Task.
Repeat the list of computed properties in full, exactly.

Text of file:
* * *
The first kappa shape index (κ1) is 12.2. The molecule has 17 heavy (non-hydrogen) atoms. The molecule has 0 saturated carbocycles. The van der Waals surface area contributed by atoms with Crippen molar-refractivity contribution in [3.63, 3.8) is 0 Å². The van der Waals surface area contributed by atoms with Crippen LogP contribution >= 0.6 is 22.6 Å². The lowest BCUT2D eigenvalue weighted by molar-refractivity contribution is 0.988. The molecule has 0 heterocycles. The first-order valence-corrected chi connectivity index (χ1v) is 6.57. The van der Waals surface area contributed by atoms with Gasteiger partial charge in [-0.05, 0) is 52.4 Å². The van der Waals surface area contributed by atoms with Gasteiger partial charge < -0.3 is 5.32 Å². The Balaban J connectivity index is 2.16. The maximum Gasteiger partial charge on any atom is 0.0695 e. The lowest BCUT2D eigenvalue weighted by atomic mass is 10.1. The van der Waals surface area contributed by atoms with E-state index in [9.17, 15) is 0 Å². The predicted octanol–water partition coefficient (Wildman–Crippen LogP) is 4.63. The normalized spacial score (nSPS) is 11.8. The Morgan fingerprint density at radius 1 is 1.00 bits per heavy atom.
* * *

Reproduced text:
The first kappa shape index (κ1) is 12.2. The molecule has 17 heavy (non-hydrogen) atoms. The molecule has 0 saturated carbocycles. The van der Waals surface area contributed by atoms with Crippen molar-refractivity contribution in [3.63, 3.8) is 0 Å². The van der Waals surface area contributed by atoms with Crippen LogP contribution >= 0.6 is 22.6 Å². The lowest BCUT2D eigenvalue weighted by molar-refractivity contribution is 0.988. The molecule has 0 heterocycles. The first-order valence-corrected chi connectivity index (χ1v) is 6.57. The van der Waals surface area contributed by atoms with Gasteiger partial charge in [-0.05, 0) is 52.4 Å². The van der Waals surface area contributed by atoms with Gasteiger partial charge < -0.3 is 5.32 Å². The Balaban J connectivity index is 2.16. The maximum Gasteiger partial charge on any atom is 0.0695 e. The lowest BCUT2D eigenvalue weighted by atomic mass is 10.1. The van der Waals surface area contributed by atoms with E-state index in [9.17, 15) is 0 Å². The predicted octanol–water partition coefficient (Wildman–Crippen LogP) is 4.63. The normalized spacial score (nSPS) is 11.8. The Morgan fingerprint density at radius 1 is 1.00 bits per heavy atom.